I went to Frisco for the first time when I was a boy, with my mother when I was six years old. We stayed with her cousin back when she used to live in the city. Now she lived across the bay not far from Berkeley. We talked a little of that time but not that much, more about now. Course I didn’t have much to tell her really. ‘The truth is I’m trying to juggle acting with music, which has been kind of taking off for me lately.’ She asked what I’d been doing with music and I told her I’d been playing round town mostly, which was true. More in the valley area, I told her. ‘Wow that’s great’, she said, it was great to try different things. I nodded half-heartedly. I loved her and was extremely happy to still have her out here. One night we went to an old community theater and saw some Neil Simon show, the title I cannot remember. It’d been running for several weeks now. This was the night that Whitney Houston died.
Watching the show I wondered if any of the actors ever entertained any loose ideas of fame and fortune, while acting in a community playhouse in the Bay area. My guess was that they no longer did, if not never at all. Either way the performance of each of these actors, some of whom were in their twenties while others in their fifties and sixties, was so forceful and honest that I couldn’t believe they’d been doing it for as long as they had. I saw no signs of exhaustion, from running the same lines, performing the same scene, hearing the laughs for the same moments as the nights before. Their energy was at a level equal to that of someone putting on a performance like it was their first or their very last, their final opportunity to give it everything they had, to tell all the people something they’d been wanting to say night after night.
This kind of thing was the difference between film and the theater. But it was also the task of every true actor no matter where he made his stage. Watching that show that night reminded me of this. The curse, the privilege of being an actor. It really did have the potential to be a sacred honor. Even in Hollywood, I thought while looking across the bay that night, beyond the Frisco lights and into the darkness toward the south.
Cafe Stella (Stella Pastry and Cafe)
Where the winds dance so fierce and passerby enchant,
Where the dreams lie low, steered, beneath the dim lit street lamps,
I stand wide-eyed and smiling, though frozen cold and standing alone.
This is a city, though never singing, so wise so old, for San Francisco.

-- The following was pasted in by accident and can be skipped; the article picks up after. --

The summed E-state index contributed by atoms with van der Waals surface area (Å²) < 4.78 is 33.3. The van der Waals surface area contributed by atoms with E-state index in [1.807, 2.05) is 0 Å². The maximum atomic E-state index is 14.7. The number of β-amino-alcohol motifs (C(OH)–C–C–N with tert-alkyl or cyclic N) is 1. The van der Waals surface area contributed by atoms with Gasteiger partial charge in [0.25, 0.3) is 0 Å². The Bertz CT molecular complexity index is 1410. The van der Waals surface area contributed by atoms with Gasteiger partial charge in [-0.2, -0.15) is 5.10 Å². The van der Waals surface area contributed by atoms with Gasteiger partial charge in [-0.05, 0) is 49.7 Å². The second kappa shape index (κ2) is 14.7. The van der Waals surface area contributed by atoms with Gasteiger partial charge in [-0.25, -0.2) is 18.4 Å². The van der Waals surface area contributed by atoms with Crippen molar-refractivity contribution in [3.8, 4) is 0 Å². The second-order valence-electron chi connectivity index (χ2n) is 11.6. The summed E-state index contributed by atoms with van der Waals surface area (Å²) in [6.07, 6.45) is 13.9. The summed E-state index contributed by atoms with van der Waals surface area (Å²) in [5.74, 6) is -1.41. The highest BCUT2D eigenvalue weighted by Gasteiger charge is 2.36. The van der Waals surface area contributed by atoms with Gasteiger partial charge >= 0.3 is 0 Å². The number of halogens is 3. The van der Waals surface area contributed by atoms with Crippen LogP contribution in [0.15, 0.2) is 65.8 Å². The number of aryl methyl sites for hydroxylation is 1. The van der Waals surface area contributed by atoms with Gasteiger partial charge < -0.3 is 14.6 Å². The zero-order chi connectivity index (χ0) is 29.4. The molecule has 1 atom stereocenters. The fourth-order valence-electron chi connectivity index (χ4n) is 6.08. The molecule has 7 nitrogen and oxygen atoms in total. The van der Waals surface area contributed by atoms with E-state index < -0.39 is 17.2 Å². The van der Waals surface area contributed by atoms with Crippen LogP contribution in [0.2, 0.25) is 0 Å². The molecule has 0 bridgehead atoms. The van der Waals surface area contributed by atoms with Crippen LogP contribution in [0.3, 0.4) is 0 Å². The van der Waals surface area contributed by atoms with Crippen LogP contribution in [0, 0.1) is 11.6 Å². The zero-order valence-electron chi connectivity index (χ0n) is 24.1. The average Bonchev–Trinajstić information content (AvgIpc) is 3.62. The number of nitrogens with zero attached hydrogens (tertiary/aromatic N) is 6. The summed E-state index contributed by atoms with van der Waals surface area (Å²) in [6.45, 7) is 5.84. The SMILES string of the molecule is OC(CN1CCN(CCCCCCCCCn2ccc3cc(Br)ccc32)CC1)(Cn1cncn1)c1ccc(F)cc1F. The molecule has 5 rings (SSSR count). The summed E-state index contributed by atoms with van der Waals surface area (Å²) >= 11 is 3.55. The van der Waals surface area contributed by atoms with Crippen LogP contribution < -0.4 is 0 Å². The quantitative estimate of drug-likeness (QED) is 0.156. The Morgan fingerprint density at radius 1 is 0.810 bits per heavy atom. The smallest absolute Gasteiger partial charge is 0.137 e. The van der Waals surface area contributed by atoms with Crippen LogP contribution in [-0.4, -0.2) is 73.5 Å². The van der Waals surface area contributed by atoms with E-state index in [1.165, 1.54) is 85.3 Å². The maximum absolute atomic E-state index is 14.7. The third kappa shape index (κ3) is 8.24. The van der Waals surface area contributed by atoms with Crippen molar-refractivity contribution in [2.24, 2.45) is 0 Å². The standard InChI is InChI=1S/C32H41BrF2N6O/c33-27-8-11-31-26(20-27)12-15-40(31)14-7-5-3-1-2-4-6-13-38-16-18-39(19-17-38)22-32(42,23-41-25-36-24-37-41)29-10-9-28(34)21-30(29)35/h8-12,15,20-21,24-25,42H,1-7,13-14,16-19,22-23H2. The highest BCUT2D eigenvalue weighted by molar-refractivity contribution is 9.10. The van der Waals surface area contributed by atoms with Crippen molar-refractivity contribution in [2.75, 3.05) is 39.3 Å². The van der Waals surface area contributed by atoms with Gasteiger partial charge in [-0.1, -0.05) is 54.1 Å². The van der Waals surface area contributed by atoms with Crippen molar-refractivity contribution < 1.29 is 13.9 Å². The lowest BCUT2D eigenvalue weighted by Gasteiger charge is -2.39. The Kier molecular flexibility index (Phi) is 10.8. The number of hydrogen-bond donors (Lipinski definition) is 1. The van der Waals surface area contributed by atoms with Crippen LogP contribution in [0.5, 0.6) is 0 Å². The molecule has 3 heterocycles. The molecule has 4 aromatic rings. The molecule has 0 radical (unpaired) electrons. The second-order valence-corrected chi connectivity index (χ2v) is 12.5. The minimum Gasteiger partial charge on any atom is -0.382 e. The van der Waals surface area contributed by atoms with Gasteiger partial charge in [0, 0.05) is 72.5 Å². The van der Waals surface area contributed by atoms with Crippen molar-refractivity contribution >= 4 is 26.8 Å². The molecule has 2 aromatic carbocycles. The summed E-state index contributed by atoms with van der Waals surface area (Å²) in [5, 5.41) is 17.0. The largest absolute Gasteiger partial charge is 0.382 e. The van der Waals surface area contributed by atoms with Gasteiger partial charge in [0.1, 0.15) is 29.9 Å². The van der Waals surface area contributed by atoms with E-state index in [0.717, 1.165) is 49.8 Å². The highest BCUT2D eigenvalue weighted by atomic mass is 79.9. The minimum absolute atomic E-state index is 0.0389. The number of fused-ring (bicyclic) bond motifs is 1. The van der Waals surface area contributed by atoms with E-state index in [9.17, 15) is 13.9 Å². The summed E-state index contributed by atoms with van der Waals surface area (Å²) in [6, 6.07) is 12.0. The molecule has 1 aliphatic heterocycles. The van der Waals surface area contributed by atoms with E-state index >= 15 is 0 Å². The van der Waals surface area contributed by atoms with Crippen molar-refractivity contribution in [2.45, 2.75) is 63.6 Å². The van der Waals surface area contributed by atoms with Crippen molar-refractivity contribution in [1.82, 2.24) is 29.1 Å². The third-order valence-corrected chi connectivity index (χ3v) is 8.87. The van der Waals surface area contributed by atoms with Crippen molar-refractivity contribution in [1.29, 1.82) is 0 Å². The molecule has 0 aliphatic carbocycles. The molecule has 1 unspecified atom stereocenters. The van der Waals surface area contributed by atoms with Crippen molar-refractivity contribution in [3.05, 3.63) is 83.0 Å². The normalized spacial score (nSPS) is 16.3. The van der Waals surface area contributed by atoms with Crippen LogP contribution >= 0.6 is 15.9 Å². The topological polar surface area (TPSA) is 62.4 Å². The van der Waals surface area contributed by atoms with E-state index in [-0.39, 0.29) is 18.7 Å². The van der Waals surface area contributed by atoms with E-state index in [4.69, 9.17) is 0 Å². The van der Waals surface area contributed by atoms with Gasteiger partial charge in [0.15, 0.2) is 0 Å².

Where sad-eyed dogs they trot, and children remain away from rolling rain,
Where lovers stare into eachother’s eyes, beneath some Italian melodic plain,
I reach inside and into the fire, and I offer up a rose,
They stand with grace and never tire, they break me in their row.
We’ve but a night, you and I, to howl to the moon.
The fog will fade and the wind shall ride when daylight comes so soon.
So if you feel the sun, if you hear its echoing chime,
Look to me and take my hand, in our eyes we’ll live a lifetime.
Where the sun strides into the sky, where trains resume an unending climb,
Though rain shall always fall somewhere, we had a night, you and I.
Somewhere it lies, in every night sky, while waiting love shall come and go,
It shines on high, for you and for I, for this city, San Francisco.
I spent the days in Frisco, mostly in the North Beach part of town, the old stomping grounds of Keroauc, Ginsburg and the rest of the boys. The first time I’d been to City Lights Books was two or three years ago when we stopped in the city on the way to Seattle. Inside there is the main floor, then there is down in the basement where everyone used to proclaim their words for a clamoring audience of fellow writers and artists. Finally there is the second-floor poetry room, separated from everything else like a small attic in the corner of a house, where standing inside is like standing inside a temple. That’ll always be the best way to describe it.
It’s quiet and the wooden panels of the floor creak as you walk on them. You cannot hear any of the noise from downstairs, and it is always cold. I felt like King Tut’s tomb should be somewhere close by. The difference between this place and any museum is that unlike museums, it wasn’t trying to feel antiquated and sacred. Nothing was contrived in this old bulding and everything still felt very raw. Just as before, light shone from the window that looked out toward the tops of the buildings outside, casting a beam across the floor that made the room look fragile and holy. On the sloped wall opposite the window, running parallel to the stairs going back down, is a poster of Jack Keroauc and Neal Cassady, the author and hero respectively of ‘On the Road’. No matter what happened, now, or in the near future or toward the end, I knew I’d be writing the rest of my life. If anyone was speaking to me, I thought, it was Kerouac. If I was maintaining any strange spiritual communication with anyone these past few days, I felt it might very well have been the author in that picture; and at no time did I feel it as directly as I did in those moments that one night. I remembered something I’d written some months ago, in December of last year…